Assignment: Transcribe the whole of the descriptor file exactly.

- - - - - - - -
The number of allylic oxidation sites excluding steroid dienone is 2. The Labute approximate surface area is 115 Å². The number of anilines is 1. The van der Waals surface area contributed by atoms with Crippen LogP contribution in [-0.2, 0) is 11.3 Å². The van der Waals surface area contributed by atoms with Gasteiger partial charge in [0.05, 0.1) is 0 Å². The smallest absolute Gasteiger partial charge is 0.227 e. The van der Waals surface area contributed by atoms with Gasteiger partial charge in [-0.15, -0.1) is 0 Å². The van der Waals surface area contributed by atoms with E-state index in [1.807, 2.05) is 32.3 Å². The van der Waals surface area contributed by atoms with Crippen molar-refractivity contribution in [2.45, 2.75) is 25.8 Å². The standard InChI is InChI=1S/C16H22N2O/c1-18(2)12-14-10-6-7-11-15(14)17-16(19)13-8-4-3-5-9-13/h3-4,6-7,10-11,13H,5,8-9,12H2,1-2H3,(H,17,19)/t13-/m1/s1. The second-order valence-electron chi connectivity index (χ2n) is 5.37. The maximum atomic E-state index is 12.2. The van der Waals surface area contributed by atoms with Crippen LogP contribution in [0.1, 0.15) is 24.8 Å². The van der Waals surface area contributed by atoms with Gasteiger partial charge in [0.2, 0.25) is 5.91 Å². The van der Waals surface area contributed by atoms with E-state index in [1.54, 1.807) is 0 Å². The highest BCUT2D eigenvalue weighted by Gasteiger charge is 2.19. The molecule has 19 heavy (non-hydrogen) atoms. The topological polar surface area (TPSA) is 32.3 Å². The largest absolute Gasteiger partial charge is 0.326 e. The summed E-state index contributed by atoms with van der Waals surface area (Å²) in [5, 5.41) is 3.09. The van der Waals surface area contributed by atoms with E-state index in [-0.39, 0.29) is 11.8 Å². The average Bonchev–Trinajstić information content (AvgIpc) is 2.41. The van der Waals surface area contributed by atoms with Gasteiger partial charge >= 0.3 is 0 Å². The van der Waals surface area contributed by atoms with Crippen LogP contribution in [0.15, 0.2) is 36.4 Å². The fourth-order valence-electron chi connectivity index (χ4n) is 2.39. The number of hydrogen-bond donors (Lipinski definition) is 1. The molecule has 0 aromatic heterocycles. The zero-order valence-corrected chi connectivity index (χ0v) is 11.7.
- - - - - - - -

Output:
The number of allylic oxidation sites excluding steroid dienone is 2. The Labute approximate surface area is 115 Å². The number of anilines is 1. The van der Waals surface area contributed by atoms with Crippen LogP contribution in [-0.2, 0) is 11.3 Å². The van der Waals surface area contributed by atoms with Gasteiger partial charge in [0.05, 0.1) is 0 Å². The smallest absolute Gasteiger partial charge is 0.227 e. The van der Waals surface area contributed by atoms with Gasteiger partial charge in [-0.15, -0.1) is 0 Å². The van der Waals surface area contributed by atoms with E-state index in [1.807, 2.05) is 32.3 Å². The van der Waals surface area contributed by atoms with Crippen molar-refractivity contribution in [2.45, 2.75) is 25.8 Å². The standard InChI is InChI=1S/C16H22N2O/c1-18(2)12-14-10-6-7-11-15(14)17-16(19)13-8-4-3-5-9-13/h3-4,6-7,10-11,13H,5,8-9,12H2,1-2H3,(H,17,19)/t13-/m1/s1. The second-order valence-electron chi connectivity index (χ2n) is 5.37. The maximum atomic E-state index is 12.2. The van der Waals surface area contributed by atoms with Crippen LogP contribution in [0.1, 0.15) is 24.8 Å². The van der Waals surface area contributed by atoms with Gasteiger partial charge in [0.2, 0.25) is 5.91 Å². The van der Waals surface area contributed by atoms with E-state index in [1.54, 1.807) is 0 Å². The highest BCUT2D eigenvalue weighted by Gasteiger charge is 2.19. The molecule has 19 heavy (non-hydrogen) atoms. The topological polar surface area (TPSA) is 32.3 Å². The largest absolute Gasteiger partial charge is 0.326 e. The summed E-state index contributed by atoms with van der Waals surface area (Å²) in [5, 5.41) is 3.09. The van der Waals surface area contributed by atoms with E-state index in [-0.39, 0.29) is 11.8 Å². The average Bonchev–Trinajstić information content (AvgIpc) is 2.41. The van der Waals surface area contributed by atoms with Gasteiger partial charge >= 0.3 is 0 Å². The van der Waals surface area contributed by atoms with Crippen LogP contribution in [0.15, 0.2) is 36.4 Å². The fourth-order valence-electron chi connectivity index (χ4n) is 2.39. The number of hydrogen-bond donors (Lipinski definition) is 1. The molecule has 0 aromatic heterocycles. The zero-order valence-corrected chi connectivity index (χ0v) is 11.7.